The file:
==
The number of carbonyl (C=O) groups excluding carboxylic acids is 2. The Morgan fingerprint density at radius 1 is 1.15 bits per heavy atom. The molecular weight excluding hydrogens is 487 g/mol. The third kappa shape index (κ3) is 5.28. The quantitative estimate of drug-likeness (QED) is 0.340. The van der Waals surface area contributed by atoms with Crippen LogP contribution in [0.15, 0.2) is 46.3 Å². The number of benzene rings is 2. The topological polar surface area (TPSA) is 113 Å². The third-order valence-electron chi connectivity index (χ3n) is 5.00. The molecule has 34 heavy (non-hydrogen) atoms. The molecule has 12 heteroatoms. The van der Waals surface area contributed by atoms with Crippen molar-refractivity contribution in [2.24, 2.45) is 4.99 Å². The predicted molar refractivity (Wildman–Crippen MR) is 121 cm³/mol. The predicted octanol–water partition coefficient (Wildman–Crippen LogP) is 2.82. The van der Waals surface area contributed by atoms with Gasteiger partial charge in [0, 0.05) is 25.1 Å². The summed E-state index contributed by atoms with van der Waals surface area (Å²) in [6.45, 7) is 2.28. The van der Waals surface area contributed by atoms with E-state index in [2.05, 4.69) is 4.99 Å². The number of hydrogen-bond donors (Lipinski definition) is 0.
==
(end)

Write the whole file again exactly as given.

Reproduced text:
The number of carbonyl (C=O) groups excluding carboxylic acids is 2. The Morgan fingerprint density at radius 1 is 1.15 bits per heavy atom. The molecular weight excluding hydrogens is 487 g/mol. The third kappa shape index (κ3) is 5.28. The quantitative estimate of drug-likeness (QED) is 0.340. The van der Waals surface area contributed by atoms with Crippen LogP contribution in [0.15, 0.2) is 46.3 Å². The number of benzene rings is 2. The topological polar surface area (TPSA) is 113 Å². The third-order valence-electron chi connectivity index (χ3n) is 5.00. The molecule has 34 heavy (non-hydrogen) atoms. The molecule has 12 heteroatoms. The van der Waals surface area contributed by atoms with Crippen molar-refractivity contribution in [2.24, 2.45) is 4.99 Å². The predicted molar refractivity (Wildman–Crippen MR) is 121 cm³/mol. The predicted octanol–water partition coefficient (Wildman–Crippen LogP) is 2.82. The van der Waals surface area contributed by atoms with Gasteiger partial charge in [0, 0.05) is 25.1 Å². The summed E-state index contributed by atoms with van der Waals surface area (Å²) in [6.45, 7) is 2.28. The van der Waals surface area contributed by atoms with E-state index in [2.05, 4.69) is 4.99 Å². The number of hydrogen-bond donors (Lipinski definition) is 0.